An article from ASEE’s September 2005 Prism magazine by Thomas K. Grose.
Noel Sharkey’s academic career path has crisscrossed an impressive range of disciplines: engineering, computer science, philosophy, and psychology, among them. But it’s for his work in robotics that he’s best known. Indeed, the University of Sheffield computer science professor is arguably the United Kingdom’s most famous robotics expert—thanks to the power of the “telly.” For years, Sharkey was chief judge on the popular BBC TV series Robot Wars, which featured robots battling it out in gladiator-style tournaments. “It gives me a lot of street cred with the kids,” Sharkey says of the show.
And that’s important to Sharkey these days. Although he remains a busy researcher and academic—he also edits three academic journals, including Robotics and Autonomous Systems—much of his time is now spent popularizing engineering and science. As the senior media fellow for Britain’s Engineering and Physical Science Research Council (EPSRC), “my job is to engage the public through science and engineering,” he explains. Sharkey’s mission is to raise public awareness that science and engineering are not only crucial to society and its future, but they can be fun and interesting, as well. And he focuses primarily on youngsters.
That’s a critical audience in a country where enrollments in engineering nose-dived some years ago and have since remained flat. According to Britain’s Engineering and Technology Board, engineering enrollments at U.K. universities peaked in the early ’90s at around 21,000, then fell to around 15,000 or 16,000, where they’ve since remained. But during roughly that same period, overall university enrollments jumped 40 percent. And while students have been drawn to some areas of engineering, like civil engineering, other disciplines, especially electrical, have continued to slump since the bursting of the IT bubble a few years ago. At Sheffield’s computer science department, enrollments are down by two thirds from a couple of years ago. That’s alarming because, as Sharkey notes, “we were the cash cow.” He fears the decline results from engineering “being seen as very dull and boring.” That’s not only a worrisome perception problem but a potentially dangerous one, he adds, given that in developing countries like India and China, engineers are seen as heroes and engineering schools’ classrooms are bulging with eager students.
That’s why Sharkey thinks shows like Robot Wars are valuable—they help kids see engineering as something cool. The teams of “geeky kids” who built the warrior robots “turned out to be role models.” The program received only several dozen contestant applications in each of its early seasons; by its fifth year, however, it was regularly receiving several thousand applications—an indication that geek-chic can take off.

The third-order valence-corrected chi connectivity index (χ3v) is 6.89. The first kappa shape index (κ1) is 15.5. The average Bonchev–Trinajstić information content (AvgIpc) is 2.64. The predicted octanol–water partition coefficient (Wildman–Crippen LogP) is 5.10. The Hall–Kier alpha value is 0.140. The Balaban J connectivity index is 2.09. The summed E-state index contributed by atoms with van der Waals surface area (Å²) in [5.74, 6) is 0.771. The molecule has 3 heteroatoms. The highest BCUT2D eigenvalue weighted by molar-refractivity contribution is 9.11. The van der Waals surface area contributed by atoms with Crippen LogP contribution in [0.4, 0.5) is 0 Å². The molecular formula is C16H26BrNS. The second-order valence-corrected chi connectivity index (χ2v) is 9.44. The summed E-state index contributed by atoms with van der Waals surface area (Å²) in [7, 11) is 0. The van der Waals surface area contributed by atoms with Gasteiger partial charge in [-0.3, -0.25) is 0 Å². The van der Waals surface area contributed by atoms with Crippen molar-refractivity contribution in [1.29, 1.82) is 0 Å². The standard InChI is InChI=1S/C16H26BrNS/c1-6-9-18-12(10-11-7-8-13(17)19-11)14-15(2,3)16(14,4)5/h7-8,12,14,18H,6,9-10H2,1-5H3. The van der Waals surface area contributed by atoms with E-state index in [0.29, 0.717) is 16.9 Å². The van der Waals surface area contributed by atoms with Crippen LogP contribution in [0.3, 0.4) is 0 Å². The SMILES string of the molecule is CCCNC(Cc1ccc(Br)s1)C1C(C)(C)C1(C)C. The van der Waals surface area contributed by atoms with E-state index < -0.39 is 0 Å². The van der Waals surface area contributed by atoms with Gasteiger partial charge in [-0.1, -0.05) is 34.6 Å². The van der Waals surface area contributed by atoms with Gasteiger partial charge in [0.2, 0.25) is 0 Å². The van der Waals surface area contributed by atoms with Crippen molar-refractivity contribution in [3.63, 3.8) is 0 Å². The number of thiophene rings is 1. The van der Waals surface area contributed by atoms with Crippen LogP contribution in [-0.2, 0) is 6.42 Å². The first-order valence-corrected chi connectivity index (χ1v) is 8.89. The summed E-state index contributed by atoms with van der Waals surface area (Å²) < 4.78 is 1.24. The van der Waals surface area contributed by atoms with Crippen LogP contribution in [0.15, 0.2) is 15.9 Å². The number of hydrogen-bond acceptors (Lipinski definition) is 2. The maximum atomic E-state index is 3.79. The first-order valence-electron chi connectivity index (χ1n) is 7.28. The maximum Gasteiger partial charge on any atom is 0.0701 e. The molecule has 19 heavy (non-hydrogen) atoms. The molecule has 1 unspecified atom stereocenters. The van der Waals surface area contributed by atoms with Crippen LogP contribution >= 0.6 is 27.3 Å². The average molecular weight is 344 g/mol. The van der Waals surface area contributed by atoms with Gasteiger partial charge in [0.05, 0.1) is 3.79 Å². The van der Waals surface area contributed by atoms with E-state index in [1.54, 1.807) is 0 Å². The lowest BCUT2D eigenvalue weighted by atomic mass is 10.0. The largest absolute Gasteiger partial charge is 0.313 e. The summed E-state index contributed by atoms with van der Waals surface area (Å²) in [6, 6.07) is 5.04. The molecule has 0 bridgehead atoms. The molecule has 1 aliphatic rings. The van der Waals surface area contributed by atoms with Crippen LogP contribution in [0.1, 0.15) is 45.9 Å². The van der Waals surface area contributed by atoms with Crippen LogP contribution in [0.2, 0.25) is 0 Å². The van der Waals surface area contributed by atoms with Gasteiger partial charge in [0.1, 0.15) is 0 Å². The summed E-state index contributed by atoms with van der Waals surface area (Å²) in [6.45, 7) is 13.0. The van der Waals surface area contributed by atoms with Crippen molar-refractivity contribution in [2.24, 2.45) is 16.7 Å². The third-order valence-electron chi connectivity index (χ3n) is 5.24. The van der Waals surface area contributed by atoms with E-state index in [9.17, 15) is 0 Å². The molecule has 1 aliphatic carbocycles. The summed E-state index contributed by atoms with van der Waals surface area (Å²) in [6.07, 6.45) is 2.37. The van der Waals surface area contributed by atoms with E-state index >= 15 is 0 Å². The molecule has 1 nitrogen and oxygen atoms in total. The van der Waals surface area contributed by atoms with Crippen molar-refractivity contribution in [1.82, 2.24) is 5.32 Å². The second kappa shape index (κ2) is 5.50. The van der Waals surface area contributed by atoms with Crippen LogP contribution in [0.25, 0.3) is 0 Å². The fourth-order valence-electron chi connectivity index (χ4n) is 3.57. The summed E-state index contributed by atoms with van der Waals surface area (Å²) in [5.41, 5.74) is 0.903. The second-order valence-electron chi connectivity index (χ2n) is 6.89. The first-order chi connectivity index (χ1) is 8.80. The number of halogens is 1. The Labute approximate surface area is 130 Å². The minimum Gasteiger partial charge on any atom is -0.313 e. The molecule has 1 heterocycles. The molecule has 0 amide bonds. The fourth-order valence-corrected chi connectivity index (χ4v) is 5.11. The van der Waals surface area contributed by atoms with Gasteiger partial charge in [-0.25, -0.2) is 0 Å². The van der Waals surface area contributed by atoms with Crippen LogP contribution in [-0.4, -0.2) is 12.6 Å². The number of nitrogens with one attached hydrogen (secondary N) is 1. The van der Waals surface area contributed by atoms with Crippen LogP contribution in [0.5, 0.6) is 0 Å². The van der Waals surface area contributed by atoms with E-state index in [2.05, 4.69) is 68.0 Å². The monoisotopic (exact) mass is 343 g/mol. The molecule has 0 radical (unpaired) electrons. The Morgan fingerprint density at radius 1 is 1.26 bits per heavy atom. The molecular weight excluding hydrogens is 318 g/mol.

Rachel Bishop, EPSRC’s public engagement manager, says the council is delighted with Sharkey’s work so far. In Sharkey, she says, with his engineering and science know-how and his flair for showmanship, the council thinks it has found the perfect person to bring science and technology to the masses. “Noel is an ideal ambassador,” Bishop says. “He has a unique talent for getting people enthusiastic about robotics research. Noel’s charismatic approach to engaging people with science is exactly what our senior media fellowship scheme is all about.”
From Rough Roads to Robots
Sharkey, who turns 57 this month, certainly knows something about being bored in school. He grew up in a working-class area of Coleraine, Northern Ireland, when the local schools were less than desirable. “I went to a crap school,” he recalls. Few of the teachers were qualified, “and they hit us all the time.” At home, however, Sharkey was very studious. His father—who died when Sharkey was 11—was an invalid who constantly had books delivered from the library, and he shared them with his son. But in the sterile, uninspiring atmosphere of his school, Sharkey showed little inclination to achieve, and his teachers considered him a dolt. When he was 14, his headmaster laughed at him when he said he played chess. He wasn’t laughing after Sharkey beat him in a match in front of the entire class. So bored was Sharkey at school, he tended to be a troublemaker. “I was a nightmare, actually,” he says. “When I left, no one complained.” And he was only 15.
Sharkey, today, with his trim white beard and long white hair neatly pulled back in a ponytail, looks not unlike an aging rock star. And that’s not far off the mark. Although he held down a variety of menial jobs after leaving school, he was an accomplished guitarist who played in number of rock bands. Eventually, Sharkey—who has always been interested in psychiatry—trained as a psychiatric nurse. Then a girlfriend, who was taking qualifying exams for college, urged him to take them, as well. “The minute I started, it just felt right. And that came as a surprise to me.”